Fat’s not the enemy: Mark Hyman
The problem with a lot of the research around vegetarian diets and diets that include meat is that we’re often looking at individuals who eat a diet high in processed foods, says Dr Hyman
For decades, we have been told that to stay fit, we need to cut fat from our diets. “This whole idea is scientifically untrue. In fact, science shows just the opposite. The reality is that the more fat you eat, the more fat you lose and the better your body functions,” writes Mark Hyman, an American physician, author and scholar, in his new book, Eat Fat, Get Thin: Why The Fat We Eat Is The Key To Sustained Weight Loss And Vibrant Health. The book focuses on incorporating high-fat, plant-based foods into the diet for a healthy life.
In an email interview, Dr Hyman clears up the air on whether eating meat high in fat content is good for health, and the approach one should take to manage weight. Edited excerpts:
Growing research says meat can lead to heart disease, cancer, even depression. Another set of studies claims that vegetarians have weaker immune systems. What’s the truth?
Looking at the research, it is easy to get confused. Studies on the vegetarian diet show they aid weight loss, reverse diabetes and lower cholesterol. Healthy diets that include meat, like the Paleo Diet, seem to do the same thing.
The problem with a lot of the research around vegetarian diets and diets that include meat is that we’re often looking at individuals who eat a diet high in processed foods.
The key is to focus on a diet rich in whole, real foods, healthy fats, and healthy protein....
I call this a Pegan Diet or Paleo-Vegan, which is what I have chosen for myself. It focuses on what is common between the Paleo and vegan diets, and it is very low on glycaemic load (a measure of the quality and quantity of carbohydrates in a meal). The Pegan Diet is low in sugar, flour and refined carbohydrates of all kinds, high in vegetables and fruits, low in pesticides (no additives and preservatives), high in good-quality fats (nuts, seeds, omega-3 fats), and provides adequate protein for appetite control and muscle synthesis. Ideally, organic, local and fresh foods should form the crux of the diet.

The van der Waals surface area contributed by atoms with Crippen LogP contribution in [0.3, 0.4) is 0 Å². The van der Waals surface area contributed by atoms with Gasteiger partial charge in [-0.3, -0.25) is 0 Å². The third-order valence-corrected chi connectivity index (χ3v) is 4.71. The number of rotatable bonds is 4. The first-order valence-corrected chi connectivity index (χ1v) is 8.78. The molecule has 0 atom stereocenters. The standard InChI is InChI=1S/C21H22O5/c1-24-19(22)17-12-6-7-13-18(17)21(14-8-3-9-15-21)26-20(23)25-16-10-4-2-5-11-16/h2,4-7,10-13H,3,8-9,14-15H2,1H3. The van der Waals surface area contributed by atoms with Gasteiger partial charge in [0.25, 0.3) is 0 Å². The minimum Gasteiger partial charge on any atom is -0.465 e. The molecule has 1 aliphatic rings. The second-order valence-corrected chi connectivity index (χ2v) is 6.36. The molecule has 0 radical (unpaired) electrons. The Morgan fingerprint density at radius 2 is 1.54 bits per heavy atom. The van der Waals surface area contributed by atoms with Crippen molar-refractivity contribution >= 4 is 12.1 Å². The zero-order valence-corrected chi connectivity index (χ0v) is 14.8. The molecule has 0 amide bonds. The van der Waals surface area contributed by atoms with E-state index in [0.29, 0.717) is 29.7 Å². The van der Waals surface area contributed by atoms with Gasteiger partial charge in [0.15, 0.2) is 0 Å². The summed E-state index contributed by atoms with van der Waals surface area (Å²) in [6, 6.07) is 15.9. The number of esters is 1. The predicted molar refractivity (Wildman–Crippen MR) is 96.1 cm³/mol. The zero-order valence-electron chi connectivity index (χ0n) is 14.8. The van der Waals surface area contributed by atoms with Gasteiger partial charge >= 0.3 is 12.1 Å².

Most dieters keep a tab on their calorie intake. Does this strategy really work?
Food, it turns out, is not just calories, but “information” that radically influences our genes, hormones, immune system, brain chemistry, even our gut flora, with every single bite. If you eat the same amount of calories in kale or gummy bears, do they do the same thing to your body? We are continually told that the regulation of weight is as simple as calories in/calories out, but it’s not that simple, and it doesn’t work.
Some experts suggest a high-fat, low-carb diet for weight management; others claim that a low-fat, high-carb and high-protein diet does the trick...
Everyone is different. Some people do better eating a high-fat diet, while others do better eating a moderate amount of healthy fats and more plant-based carbohydrates, but everyone needs healthy fats, and no one needs processed or refined carbohydrates. In fact, eating fats shifts your body towards fat-burning. Fat works on the brain to cut your appetite, so you tend to eat less overall during the day. On the other hand, calories from sugar and carbohydrates do exactly the opposite. They slow your metabolism and shift the body into “fat storage” mode, resulting in increased hunger and cravings.
The best way to figure out what works for you is to start with a low-glycaemic, whole-food diet, including healthy fats and proteins, and play around with the quantity. Keep a food journal so you can keep track of how different foods affect your body.
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